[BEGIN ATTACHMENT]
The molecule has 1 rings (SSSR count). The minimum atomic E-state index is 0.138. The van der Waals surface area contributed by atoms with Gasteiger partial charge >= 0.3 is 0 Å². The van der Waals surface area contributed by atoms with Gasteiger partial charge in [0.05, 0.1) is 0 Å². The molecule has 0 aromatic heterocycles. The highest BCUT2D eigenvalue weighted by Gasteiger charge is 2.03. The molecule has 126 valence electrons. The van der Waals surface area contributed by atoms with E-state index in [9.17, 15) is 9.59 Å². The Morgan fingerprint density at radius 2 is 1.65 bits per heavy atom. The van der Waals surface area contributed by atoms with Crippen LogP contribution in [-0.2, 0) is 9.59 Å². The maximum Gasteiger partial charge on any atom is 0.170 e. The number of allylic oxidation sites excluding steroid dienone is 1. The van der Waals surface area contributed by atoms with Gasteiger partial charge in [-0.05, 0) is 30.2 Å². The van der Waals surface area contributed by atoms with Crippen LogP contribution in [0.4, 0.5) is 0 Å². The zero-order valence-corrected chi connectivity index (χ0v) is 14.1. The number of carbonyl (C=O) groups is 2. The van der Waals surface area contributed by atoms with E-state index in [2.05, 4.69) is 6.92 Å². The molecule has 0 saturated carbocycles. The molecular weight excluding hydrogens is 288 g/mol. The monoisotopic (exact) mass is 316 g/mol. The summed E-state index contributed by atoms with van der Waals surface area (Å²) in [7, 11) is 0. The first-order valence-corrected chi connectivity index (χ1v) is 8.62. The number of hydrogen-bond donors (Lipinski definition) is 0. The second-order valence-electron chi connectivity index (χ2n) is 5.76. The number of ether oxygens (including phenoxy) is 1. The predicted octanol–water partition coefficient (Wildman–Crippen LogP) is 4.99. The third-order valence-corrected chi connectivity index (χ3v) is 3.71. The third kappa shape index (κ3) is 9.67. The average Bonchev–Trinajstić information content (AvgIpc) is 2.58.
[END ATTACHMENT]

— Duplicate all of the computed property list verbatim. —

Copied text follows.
The molecule has 1 rings (SSSR count). The minimum atomic E-state index is 0.138. The van der Waals surface area contributed by atoms with Gasteiger partial charge >= 0.3 is 0 Å². The van der Waals surface area contributed by atoms with Gasteiger partial charge in [0.05, 0.1) is 0 Å². The molecule has 0 aromatic heterocycles. The highest BCUT2D eigenvalue weighted by Gasteiger charge is 2.03. The molecule has 126 valence electrons. The van der Waals surface area contributed by atoms with E-state index in [9.17, 15) is 9.59 Å². The Morgan fingerprint density at radius 2 is 1.65 bits per heavy atom. The van der Waals surface area contributed by atoms with Crippen LogP contribution in [-0.2, 0) is 9.59 Å². The maximum Gasteiger partial charge on any atom is 0.170 e. The number of allylic oxidation sites excluding steroid dienone is 1. The van der Waals surface area contributed by atoms with Gasteiger partial charge in [-0.05, 0) is 30.2 Å². The van der Waals surface area contributed by atoms with Crippen LogP contribution in [0.4, 0.5) is 0 Å². The zero-order valence-corrected chi connectivity index (χ0v) is 14.1. The number of carbonyl (C=O) groups is 2. The van der Waals surface area contributed by atoms with E-state index in [2.05, 4.69) is 6.92 Å². The molecule has 0 saturated carbocycles. The molecular weight excluding hydrogens is 288 g/mol. The monoisotopic (exact) mass is 316 g/mol. The summed E-state index contributed by atoms with van der Waals surface area (Å²) in [7, 11) is 0. The first-order valence-corrected chi connectivity index (χ1v) is 8.62. The number of hydrogen-bond donors (Lipinski definition) is 0. The second-order valence-electron chi connectivity index (χ2n) is 5.76. The number of ether oxygens (including phenoxy) is 1. The predicted octanol–water partition coefficient (Wildman–Crippen LogP) is 4.99. The third-order valence-corrected chi connectivity index (χ3v) is 3.71. The third kappa shape index (κ3) is 9.67. The average Bonchev–Trinajstić information content (AvgIpc) is 2.58.